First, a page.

I hope you all had a wonderful experience at the BU Career Fair on Wednesday. Selling yourself to recruiters can be daunting, and I think there can be a general tendency to put great emphasis on how your major has prepared you for a specific job or profession. As you reflect on your Career Fair experience, I want to offer a more general, holistic perspective on how your whole college education has prepared you to enter the workforce. As you take next steps and contact recruiters, don’t forget the following skills that you’ve acquired while at BU!
No matter what job you’re looking to get after graduation, your future employer is undoubtedly seeking applicants who are capable of big picture thinking, analysis, and problem solving. The good news is that critical thinking skills is one of the core competencies that students gain from the kind of liberal arts education offered at BU. You might have hated that philosophy course that you took to fulfill your humanities requirement, but I guarantee that you came out of it learning to consider multiply sides of an issue and to critically analyze the opinions and arguments of others. The same kinds of skills are acquired when you have to examine multiple texts in a writing course or synthesize beliefs from across cultures in a World Religions course. You might not think to emphasize these experiences because they don’t directly relate to you major, but employers are looking for critical thinkers so don’t short change yourself when you follow up with them.
Aren’t group projects fun? Yes, I know that they’re usually not, but they do serve an important purpose: developing your interpersonal skills. A huge part of any job is learning how to work cordially with other people, lending support when needed, and integrating into a team. I can’t emphasize enough how important it is to employers that you’re a pleasant person who knows how to work well with others, and you have lots of examples to demonstrate this through your coursework at BU. A concrete example of how you took the lead in a difficult team dynamic is both comforting and impressive to recruiters, and odds are that your general education at BU has given you multiple examples to work with.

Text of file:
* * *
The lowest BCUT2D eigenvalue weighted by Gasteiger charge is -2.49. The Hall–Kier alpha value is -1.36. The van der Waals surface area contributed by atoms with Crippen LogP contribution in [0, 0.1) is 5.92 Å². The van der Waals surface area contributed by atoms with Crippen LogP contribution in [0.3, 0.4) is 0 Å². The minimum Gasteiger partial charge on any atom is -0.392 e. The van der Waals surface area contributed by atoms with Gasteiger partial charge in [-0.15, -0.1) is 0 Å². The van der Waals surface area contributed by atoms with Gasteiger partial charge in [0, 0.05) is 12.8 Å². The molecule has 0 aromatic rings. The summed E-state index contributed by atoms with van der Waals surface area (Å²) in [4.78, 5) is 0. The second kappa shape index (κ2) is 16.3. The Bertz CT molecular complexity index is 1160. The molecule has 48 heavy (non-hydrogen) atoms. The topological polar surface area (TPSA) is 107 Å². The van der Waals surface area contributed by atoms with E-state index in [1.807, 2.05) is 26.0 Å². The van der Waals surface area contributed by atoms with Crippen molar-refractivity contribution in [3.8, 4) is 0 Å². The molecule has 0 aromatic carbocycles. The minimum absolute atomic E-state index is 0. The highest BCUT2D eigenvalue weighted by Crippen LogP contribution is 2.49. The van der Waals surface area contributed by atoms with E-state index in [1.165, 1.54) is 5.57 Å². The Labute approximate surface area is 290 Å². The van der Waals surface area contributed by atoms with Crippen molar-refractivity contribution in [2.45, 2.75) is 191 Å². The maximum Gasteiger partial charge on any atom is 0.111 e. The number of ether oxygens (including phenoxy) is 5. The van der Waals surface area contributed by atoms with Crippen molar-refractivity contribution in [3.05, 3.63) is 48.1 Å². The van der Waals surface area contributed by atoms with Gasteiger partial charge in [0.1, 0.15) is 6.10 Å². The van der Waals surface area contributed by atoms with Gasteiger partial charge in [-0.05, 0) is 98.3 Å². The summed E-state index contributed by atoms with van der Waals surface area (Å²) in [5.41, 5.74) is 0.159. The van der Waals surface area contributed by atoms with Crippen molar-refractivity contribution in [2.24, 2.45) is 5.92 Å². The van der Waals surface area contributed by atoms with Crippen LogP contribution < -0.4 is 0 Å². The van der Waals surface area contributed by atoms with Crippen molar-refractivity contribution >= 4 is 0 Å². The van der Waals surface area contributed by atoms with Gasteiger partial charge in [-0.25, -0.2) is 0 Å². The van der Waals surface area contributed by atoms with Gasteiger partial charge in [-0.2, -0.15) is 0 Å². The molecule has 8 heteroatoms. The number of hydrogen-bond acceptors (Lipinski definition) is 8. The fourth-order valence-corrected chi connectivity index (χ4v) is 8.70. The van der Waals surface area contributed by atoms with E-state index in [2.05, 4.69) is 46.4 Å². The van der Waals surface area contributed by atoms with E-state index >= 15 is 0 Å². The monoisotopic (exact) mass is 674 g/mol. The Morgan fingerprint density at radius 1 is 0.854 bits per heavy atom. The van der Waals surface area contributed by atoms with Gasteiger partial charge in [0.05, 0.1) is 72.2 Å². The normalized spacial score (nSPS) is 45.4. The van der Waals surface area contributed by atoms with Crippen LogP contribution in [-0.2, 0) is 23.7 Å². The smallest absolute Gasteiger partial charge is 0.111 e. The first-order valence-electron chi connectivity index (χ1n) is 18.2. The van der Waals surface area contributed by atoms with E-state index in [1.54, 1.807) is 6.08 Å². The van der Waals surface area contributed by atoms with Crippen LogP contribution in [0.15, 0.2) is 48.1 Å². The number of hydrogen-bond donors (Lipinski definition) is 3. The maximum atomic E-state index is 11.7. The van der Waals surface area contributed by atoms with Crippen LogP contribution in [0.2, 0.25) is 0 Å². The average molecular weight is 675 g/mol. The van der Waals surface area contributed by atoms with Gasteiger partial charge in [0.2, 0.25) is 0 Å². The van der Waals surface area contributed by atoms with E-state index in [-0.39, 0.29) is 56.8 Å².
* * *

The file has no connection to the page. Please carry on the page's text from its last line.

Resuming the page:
Even if you study in the hard sciences, you’ve surely had to write a number of papers during your time at BU (those pesky distribution requirements!). In just about any job description ever written, there is some mention of the candidate having to possess “excellent writing skills.” As you reflect on your Career Fair experience and reach out to recruiters in order to thank them for the conversation, don’t miss the opportunity to demonstrate that you’ve been trained to write impeccably.
The skills I’ve mentioned above are known as “soft skills” and they often get left to the wayside as you try to connect your experience in your major to your qualifications for an internship or job. While your major experience is undoubtedly important, don’t forget that the skills that you’ve developed on your academic journey here at BU are also invaluable to employers!
Sarah Farkas blogs for Advice from the Other Side from the BU Educational Resource Center (ERC).